from Wiktionary, Creative Commons Attribution/Share-Alike License

  • n. Alternative form of qadi.

from the GNU version of the Collaborative International Dictionary of English

  • n. An inferior magistrate or judge among the Mohammedans, usually the judge of a town or village.

from The Century Dictionary and Cyclopedia

  • n. See kadi.
  • n. Plural of cadus.


Sorry, no etymologies found.


  • The cadi is another master, the kadeslesker a greater; the mufti a greater than all these together.

    A Philosophical Dictionary

  • The cadi was a stern old Turk, with a long grey beard.

    The Pirate City An Algerine Tale

  • Every parish had a "cadi," who was appointed by the spiritual chief.


  • “A troublesome, inquisitive old gentleman,” said Tyrrel to himself; “I remember him narrowly escaping the bastinado at Smyrna, for thrusting his advice on the Turkish cadi — and then I lie under a considerable obligation to him, giving him a sort of right to annoy me — Well, I must parry his impertinence as I can.”

    Saint Ronan's Well

  • I was so long in delivering it that the imam began to be angry; and, perceiving I was a Christian, he cried out for help; they carried me before the cadi, who ordered me to receive one hundred bastinadoes, and sent me to the galleys.


  • A cadi ordered me to receive a hundred blows on the soles of my feet, and sent me to the galleys.


  • Popinot, in the midst of the civilization of Paris, was just a very clever cadi, who, by the character of his mind, and by dint of rubbing the letter of the law into the essence of facts, had learned to see the error of spontaneous and violent decisions.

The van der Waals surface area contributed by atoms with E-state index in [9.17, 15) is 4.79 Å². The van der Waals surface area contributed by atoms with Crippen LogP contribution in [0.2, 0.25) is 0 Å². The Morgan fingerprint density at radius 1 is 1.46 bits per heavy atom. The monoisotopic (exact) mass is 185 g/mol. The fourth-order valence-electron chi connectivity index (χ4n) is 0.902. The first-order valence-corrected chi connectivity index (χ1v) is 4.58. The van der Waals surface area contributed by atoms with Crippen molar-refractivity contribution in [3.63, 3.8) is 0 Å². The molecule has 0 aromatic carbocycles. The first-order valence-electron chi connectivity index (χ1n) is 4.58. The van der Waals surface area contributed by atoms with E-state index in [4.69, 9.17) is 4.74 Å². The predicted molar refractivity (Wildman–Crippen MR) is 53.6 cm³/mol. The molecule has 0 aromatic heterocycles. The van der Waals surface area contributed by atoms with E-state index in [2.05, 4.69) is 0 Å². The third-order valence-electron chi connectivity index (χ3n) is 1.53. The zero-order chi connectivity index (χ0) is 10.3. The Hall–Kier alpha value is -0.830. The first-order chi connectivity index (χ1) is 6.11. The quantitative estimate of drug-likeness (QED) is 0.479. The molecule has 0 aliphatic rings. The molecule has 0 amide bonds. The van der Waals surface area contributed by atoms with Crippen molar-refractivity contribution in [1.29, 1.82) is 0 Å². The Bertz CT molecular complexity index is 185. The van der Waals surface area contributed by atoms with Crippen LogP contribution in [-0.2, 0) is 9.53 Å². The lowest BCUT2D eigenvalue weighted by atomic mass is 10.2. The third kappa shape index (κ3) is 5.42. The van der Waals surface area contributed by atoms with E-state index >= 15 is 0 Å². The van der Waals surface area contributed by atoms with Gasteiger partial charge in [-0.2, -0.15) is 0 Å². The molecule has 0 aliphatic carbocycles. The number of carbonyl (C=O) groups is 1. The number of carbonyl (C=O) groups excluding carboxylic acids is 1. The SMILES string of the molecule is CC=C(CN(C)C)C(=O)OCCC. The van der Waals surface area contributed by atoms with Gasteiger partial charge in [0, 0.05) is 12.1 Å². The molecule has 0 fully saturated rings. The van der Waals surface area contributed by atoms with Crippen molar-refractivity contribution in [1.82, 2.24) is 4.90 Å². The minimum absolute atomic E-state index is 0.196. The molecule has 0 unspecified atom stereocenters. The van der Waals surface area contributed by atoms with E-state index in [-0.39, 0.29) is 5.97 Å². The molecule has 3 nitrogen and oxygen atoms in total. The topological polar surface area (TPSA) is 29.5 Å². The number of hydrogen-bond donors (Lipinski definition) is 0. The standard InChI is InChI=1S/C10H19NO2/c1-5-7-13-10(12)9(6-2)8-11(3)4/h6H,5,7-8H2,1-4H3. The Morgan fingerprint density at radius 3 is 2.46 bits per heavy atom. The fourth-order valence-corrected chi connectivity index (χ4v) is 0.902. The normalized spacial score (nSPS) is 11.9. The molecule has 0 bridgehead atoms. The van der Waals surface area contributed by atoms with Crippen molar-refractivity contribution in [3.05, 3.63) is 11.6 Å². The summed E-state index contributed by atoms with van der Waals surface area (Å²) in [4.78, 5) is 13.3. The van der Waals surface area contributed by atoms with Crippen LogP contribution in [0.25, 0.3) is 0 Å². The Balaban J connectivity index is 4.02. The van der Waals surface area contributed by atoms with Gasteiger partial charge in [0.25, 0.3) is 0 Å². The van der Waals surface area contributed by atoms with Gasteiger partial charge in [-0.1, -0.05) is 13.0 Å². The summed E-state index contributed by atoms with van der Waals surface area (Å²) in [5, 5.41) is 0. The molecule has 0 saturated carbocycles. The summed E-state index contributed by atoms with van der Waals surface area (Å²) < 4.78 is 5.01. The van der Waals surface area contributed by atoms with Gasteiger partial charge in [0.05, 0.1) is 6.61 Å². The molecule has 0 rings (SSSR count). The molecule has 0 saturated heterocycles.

The Commission in Lunacy

  • Sabatei put himself under the protection of the cadi of Smyrna, and soon had the whole Jewish people on his side; he had two thrones prepared, one for himself, the other for his favorite wife; he took the title of king of kings, and gave to his brother, Joseph

    A Philosophical Dictionary

  • The poor consul got a lamp for us with a bit of wax-candle, such as I wonder his means could afford; the shabby janissary marched ahead with his tin mace; the two laquais-de-place, that two of our company had hired, stepped forward, each with an old sabre, and we went clattering and stumbling down the streets of the town, in order to seize upon this cadi in his own divan.

    Notes of a Journey From Cornhill to Grand Cairo

  • Le cadi me renvoya vers un autre, qui me fit conduire en prison avec les marchands.

    The Principal Navigations, Voyages, Traffiques and Discoveries of the English Nation


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